Two men at the heart of the scandal that caused Republican U.S. Senate candidate Max Linn’s campaign to self-destruct said Wednesday that Attorney General Janet Mills ought to find out who committed fraud in Linn’s signature-gathering process.

“I will go talk to the attorney general myself. I hope there’s justice here,” Matt McDonald, a strategist for Linn who runs his social media accounts, said.

Former Lewiston lawmaker Stavros Mendros, also a former Androscoggin County Republican Party leader, said he plans to talk with the Attorney General’s Office soon.

“I know they’re investigating it. They have to be,” Mendros said.

The Attorney’s General Office declined to comment on whether it is looking into how the signatures of dead people wound up on the petitions submitted by Linn in his effort to claim a spot on the June 12 GOP primary ballot against state Sen. Eric Brakey, R-Auburn.

Mendros and McDonald gathered signatures for Linn. Each said he felt dismay that Linn, who campaigned on a platform of all-out support for President Donald Trump, has been done in by fraud.


Mendros blamed McDonald for the problems. McDonald denied any wrongdoing. He said he feels sorry for Mendros and isn’t even sure that anybody acted maliciously in the botched petition process.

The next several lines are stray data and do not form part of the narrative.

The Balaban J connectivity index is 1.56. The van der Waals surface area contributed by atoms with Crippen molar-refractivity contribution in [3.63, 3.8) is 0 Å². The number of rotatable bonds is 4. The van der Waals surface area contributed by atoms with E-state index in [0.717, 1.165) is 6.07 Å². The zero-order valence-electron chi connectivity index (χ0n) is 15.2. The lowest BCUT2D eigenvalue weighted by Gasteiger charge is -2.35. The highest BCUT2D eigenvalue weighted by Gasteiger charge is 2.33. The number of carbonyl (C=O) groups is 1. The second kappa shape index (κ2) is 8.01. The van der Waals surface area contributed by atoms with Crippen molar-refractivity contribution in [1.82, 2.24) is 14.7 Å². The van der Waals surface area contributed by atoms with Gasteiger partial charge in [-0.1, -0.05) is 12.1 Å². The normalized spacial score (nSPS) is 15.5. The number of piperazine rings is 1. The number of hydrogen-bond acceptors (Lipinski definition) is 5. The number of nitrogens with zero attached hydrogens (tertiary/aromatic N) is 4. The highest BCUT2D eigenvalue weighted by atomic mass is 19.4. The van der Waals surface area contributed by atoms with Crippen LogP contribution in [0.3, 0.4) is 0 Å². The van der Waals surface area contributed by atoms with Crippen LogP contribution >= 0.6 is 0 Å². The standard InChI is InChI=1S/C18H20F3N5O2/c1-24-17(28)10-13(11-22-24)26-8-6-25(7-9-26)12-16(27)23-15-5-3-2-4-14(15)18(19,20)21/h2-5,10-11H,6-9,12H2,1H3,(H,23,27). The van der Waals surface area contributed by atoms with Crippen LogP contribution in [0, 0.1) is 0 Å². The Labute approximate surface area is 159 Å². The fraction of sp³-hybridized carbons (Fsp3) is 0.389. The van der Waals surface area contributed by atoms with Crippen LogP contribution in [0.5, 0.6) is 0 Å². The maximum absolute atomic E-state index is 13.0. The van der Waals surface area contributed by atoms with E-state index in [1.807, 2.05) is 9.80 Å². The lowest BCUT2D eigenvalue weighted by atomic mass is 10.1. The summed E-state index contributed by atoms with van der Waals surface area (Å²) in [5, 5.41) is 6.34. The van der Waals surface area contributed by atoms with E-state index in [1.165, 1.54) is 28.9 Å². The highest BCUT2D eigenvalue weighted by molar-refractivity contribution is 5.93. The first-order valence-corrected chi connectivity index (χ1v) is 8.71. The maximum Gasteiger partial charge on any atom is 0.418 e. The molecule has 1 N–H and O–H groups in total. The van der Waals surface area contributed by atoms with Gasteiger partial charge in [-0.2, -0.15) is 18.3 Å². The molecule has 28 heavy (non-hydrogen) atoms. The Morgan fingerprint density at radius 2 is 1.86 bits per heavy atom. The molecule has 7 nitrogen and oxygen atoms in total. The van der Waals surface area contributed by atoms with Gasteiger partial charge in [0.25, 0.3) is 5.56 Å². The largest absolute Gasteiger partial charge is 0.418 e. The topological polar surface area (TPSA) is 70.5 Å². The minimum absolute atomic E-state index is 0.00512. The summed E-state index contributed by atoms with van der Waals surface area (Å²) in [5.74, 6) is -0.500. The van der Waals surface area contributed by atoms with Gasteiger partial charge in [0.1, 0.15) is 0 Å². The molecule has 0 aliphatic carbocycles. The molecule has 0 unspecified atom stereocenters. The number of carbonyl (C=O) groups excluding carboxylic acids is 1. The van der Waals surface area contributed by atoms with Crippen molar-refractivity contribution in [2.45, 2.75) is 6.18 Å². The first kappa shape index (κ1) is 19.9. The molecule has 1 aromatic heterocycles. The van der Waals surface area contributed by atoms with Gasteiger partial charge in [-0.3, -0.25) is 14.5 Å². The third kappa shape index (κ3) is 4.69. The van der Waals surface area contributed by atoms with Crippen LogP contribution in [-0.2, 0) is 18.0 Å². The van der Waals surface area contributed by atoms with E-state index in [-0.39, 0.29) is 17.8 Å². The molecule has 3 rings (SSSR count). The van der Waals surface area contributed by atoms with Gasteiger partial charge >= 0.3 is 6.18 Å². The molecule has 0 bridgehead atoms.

“Clearly, something happened and personally I want to see who did it,” McDonald said.

He said the Democrats and U.S. Sen. Angus King, a first-term independent, must be “laughing their ass off” at the way the GOP is self-destructing on the campaign trail.

Given the mess they’ve made of the race, McDonald said, the Republicans have made defeating King unlikely.

“We’re chopping down Mount Katahdin with an ax,” McDonald said.

Linn, who has a last-ditch appeal pending before the state Supreme Court next week, faces long odds no matter what the judges decide.


After hearings before the Maine secretary of state and in court during the past six weeks, officials threw out enough of Linn’s signatures for fraud that he failed to qualify for the ballot.

Attorneys for Linn and Brakey agree that fraud occurred in the petition process, which included the names of people who are dead, but disagreed about how many signatures ought to be tossed.

In the end, Secretary of State Matthew Dunlap rejected enough of them to disqualify Linn from the ballot. Unless a court overturns his ruling, which few expect, signs will appear at polling places across Maine informing the electorate that despite Linn’s presence on already printed ballots, any votes for him won’t be counted.

By any standard, such fraud is a political fiasco, possibly even criminal.

On Twitter this week, Linn pinned at least some on Stavros: “Stavros Mendros was highly recommended by a major player in the @mainegop and in hindsight I realize this recommendation was given in bad faith. I‘m a political outsider and this person knew it.”

McDonald said that recommendation came from Jim McCarthy of Lyman, who served as Linn’s campaign manager for a time. He is active in GOP politics in York County.